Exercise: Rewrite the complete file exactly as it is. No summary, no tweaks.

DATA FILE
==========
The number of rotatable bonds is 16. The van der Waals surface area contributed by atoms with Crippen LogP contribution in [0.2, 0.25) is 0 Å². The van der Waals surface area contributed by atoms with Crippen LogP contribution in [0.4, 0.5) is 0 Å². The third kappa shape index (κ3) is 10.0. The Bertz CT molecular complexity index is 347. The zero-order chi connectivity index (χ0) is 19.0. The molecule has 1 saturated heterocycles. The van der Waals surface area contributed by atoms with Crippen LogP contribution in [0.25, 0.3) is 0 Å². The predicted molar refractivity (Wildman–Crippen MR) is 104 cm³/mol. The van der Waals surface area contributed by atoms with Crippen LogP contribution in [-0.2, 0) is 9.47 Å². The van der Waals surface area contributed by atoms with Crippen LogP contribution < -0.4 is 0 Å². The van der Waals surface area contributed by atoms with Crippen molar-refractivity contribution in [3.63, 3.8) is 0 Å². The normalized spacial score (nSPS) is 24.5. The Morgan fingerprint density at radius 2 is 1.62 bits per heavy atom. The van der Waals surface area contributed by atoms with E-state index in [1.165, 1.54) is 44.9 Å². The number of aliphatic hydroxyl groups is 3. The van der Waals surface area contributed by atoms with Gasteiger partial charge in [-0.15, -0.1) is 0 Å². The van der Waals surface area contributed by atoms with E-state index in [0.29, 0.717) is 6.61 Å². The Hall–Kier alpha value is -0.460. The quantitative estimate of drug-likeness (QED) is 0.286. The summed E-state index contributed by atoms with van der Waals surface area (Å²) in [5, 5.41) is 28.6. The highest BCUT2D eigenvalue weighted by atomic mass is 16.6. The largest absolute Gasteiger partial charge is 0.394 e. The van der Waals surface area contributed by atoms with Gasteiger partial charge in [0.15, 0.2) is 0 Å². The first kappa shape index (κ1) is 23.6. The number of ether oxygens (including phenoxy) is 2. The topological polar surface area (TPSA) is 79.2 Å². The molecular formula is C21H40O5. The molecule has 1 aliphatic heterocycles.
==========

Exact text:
The number of rotatable bonds is 16. The van der Waals surface area contributed by atoms with Crippen LogP contribution in [0.2, 0.25) is 0 Å². The van der Waals surface area contributed by atoms with Crippen LogP contribution in [0.4, 0.5) is 0 Å². The third kappa shape index (κ3) is 10.0. The Bertz CT molecular complexity index is 347. The zero-order chi connectivity index (χ0) is 19.0. The molecule has 1 saturated heterocycles. The van der Waals surface area contributed by atoms with Crippen LogP contribution in [0.25, 0.3) is 0 Å². The predicted molar refractivity (Wildman–Crippen MR) is 104 cm³/mol. The van der Waals surface area contributed by atoms with Crippen LogP contribution in [-0.2, 0) is 9.47 Å². The van der Waals surface area contributed by atoms with Crippen LogP contribution < -0.4 is 0 Å². The van der Waals surface area contributed by atoms with Crippen molar-refractivity contribution in [3.63, 3.8) is 0 Å². The normalized spacial score (nSPS) is 24.5. The Morgan fingerprint density at radius 2 is 1.62 bits per heavy atom. The van der Waals surface area contributed by atoms with E-state index in [1.165, 1.54) is 44.9 Å². The number of aliphatic hydroxyl groups is 3. The van der Waals surface area contributed by atoms with Gasteiger partial charge in [-0.15, -0.1) is 0 Å². The van der Waals surface area contributed by atoms with E-state index in [0.29, 0.717) is 6.61 Å². The Hall–Kier alpha value is -0.460. The quantitative estimate of drug-likeness (QED) is 0.286. The summed E-state index contributed by atoms with van der Waals surface area (Å²) in [5, 5.41) is 28.6. The highest BCUT2D eigenvalue weighted by atomic mass is 16.6. The largest absolute Gasteiger partial charge is 0.394 e. The van der Waals surface area contributed by atoms with Gasteiger partial charge in [0.15, 0.2) is 0 Å². The first kappa shape index (κ1) is 23.6. The number of ether oxygens (including phenoxy) is 2. The topological polar surface area (TPSA) is 79.2 Å². The molecular formula is C21H40O5. The molecule has 1 aliphatic heterocycles.